Hawkins, his college roommate, and a mutual friend all received telegrams from Lockheed Aircraft in 1937. “I was probably hired on the basis of Kelly’s recommendation,” Hawkins says. “That telegram noted my starting salary of $1,500 a year. All three of us lived out our professional lives at Lockheed, and we were all quite successful.”
Coincidentally, after Hawkins moved to California, he would later buy a house from Allan Lockheed, one of the brothers who had started the company in 1913. After Lockheed Aircraft had gone into receivership for a week in 1932, Allan became so disgusted with the airplane business, he took up real estate as a career.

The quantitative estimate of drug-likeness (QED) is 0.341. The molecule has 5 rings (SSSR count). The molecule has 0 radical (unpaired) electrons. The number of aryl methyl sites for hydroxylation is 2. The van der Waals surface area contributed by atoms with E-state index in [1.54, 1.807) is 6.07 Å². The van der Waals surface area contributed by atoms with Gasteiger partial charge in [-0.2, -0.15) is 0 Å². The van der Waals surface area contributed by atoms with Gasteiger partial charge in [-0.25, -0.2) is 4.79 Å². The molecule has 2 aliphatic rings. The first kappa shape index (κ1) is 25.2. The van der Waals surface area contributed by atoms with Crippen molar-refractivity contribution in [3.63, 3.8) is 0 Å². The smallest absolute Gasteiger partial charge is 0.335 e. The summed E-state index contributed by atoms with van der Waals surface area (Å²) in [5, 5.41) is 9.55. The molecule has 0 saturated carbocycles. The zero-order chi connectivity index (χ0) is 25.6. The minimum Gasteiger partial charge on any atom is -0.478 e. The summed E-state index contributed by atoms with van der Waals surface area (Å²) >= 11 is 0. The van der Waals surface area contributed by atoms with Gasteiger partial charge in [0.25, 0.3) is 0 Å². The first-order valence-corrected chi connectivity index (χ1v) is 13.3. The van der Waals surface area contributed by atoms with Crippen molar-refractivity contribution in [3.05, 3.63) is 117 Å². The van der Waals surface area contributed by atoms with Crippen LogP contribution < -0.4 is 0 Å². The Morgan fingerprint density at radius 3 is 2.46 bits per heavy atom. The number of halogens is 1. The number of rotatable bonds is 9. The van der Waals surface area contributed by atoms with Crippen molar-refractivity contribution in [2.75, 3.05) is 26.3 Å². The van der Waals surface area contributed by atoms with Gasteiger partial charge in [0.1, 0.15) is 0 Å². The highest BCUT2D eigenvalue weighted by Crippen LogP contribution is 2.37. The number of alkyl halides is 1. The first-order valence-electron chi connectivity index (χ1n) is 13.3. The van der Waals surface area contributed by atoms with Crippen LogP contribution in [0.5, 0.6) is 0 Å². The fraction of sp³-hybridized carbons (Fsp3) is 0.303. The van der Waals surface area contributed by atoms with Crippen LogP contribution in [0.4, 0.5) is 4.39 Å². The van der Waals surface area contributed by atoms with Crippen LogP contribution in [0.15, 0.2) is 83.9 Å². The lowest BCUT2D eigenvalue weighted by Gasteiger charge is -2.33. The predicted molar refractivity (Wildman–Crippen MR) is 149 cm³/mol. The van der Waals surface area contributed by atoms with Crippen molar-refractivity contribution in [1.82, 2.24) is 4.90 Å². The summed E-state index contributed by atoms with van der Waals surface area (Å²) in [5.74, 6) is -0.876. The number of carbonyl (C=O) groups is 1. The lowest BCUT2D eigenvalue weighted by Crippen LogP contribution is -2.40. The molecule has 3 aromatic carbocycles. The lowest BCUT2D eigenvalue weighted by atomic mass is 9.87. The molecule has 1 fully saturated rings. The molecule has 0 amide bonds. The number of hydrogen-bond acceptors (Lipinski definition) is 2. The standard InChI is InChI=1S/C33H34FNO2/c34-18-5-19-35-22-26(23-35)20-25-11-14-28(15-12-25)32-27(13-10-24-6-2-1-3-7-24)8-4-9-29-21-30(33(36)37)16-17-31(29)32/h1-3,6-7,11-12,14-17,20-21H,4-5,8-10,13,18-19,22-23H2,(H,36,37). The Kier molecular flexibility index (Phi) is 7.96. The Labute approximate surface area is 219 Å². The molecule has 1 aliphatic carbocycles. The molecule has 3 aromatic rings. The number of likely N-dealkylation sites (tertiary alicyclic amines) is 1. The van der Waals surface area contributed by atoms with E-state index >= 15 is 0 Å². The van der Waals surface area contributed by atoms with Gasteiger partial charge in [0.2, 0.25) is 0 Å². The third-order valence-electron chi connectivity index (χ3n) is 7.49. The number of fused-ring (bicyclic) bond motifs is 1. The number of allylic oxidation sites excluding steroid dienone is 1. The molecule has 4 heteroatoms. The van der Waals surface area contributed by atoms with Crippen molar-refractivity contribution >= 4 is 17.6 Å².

Designing The Hercules
A number of Lockheed legacy aircraft carry Hawkins’ fingerprints. He was a structural component designer on the P-38, the Hudson, and Lodestar. In 1947, he organized and headed the team that developed the X-7 ramjet test vehicle. He was the head of the preliminary design group that produced the Constellation, P-80, XF-90, F-94, and F-104. Then came the C-130.
“Doing things for the US government is always little bit complicated,” Hawkins observes. “The C-130 program was a little simpler. The RFP had a list of payloads the Air Force needed to carry in the new plane. That set the height and weight of the cargo compartment. It is a great compliment to the Air Force that the people who wrote the requirement did it right the first time. They had no predisposition to what the aircraft should look like. The Tactical Air Command guys who were going to get the airplane knew what the requirements were, and how it looked was up to us.